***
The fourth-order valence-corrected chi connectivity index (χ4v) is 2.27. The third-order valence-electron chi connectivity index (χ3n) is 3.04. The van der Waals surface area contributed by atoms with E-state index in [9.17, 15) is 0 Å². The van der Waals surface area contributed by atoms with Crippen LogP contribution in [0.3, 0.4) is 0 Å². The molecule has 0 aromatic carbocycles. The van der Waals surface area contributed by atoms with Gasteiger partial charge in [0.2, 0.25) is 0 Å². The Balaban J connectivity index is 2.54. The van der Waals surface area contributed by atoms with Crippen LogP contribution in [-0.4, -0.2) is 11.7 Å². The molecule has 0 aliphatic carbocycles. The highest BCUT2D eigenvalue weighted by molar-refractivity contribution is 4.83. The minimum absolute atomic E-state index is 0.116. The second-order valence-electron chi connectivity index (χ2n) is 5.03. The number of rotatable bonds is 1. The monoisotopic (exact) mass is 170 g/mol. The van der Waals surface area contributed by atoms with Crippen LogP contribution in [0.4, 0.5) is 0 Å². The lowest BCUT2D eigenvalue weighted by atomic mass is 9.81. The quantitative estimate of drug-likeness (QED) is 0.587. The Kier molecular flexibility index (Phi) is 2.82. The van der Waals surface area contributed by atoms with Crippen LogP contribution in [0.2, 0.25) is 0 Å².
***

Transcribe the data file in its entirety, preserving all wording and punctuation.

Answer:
The fourth-order valence-corrected chi connectivity index (χ4v) is 2.27. The third-order valence-electron chi connectivity index (χ3n) is 3.04. The van der Waals surface area contributed by atoms with E-state index in [9.17, 15) is 0 Å². The van der Waals surface area contributed by atoms with Crippen LogP contribution in [0.3, 0.4) is 0 Å². The molecule has 0 aromatic carbocycles. The van der Waals surface area contributed by atoms with Gasteiger partial charge in [0.2, 0.25) is 0 Å². The Balaban J connectivity index is 2.54. The van der Waals surface area contributed by atoms with Crippen LogP contribution in [-0.4, -0.2) is 11.7 Å². The molecule has 0 aliphatic carbocycles. The highest BCUT2D eigenvalue weighted by molar-refractivity contribution is 4.83. The minimum absolute atomic E-state index is 0.116. The second-order valence-electron chi connectivity index (χ2n) is 5.03. The number of rotatable bonds is 1. The monoisotopic (exact) mass is 170 g/mol. The van der Waals surface area contributed by atoms with Crippen LogP contribution in [0.4, 0.5) is 0 Å². The lowest BCUT2D eigenvalue weighted by atomic mass is 9.81. The quantitative estimate of drug-likeness (QED) is 0.587. The Kier molecular flexibility index (Phi) is 2.82. The van der Waals surface area contributed by atoms with Crippen LogP contribution in [0.2, 0.25) is 0 Å².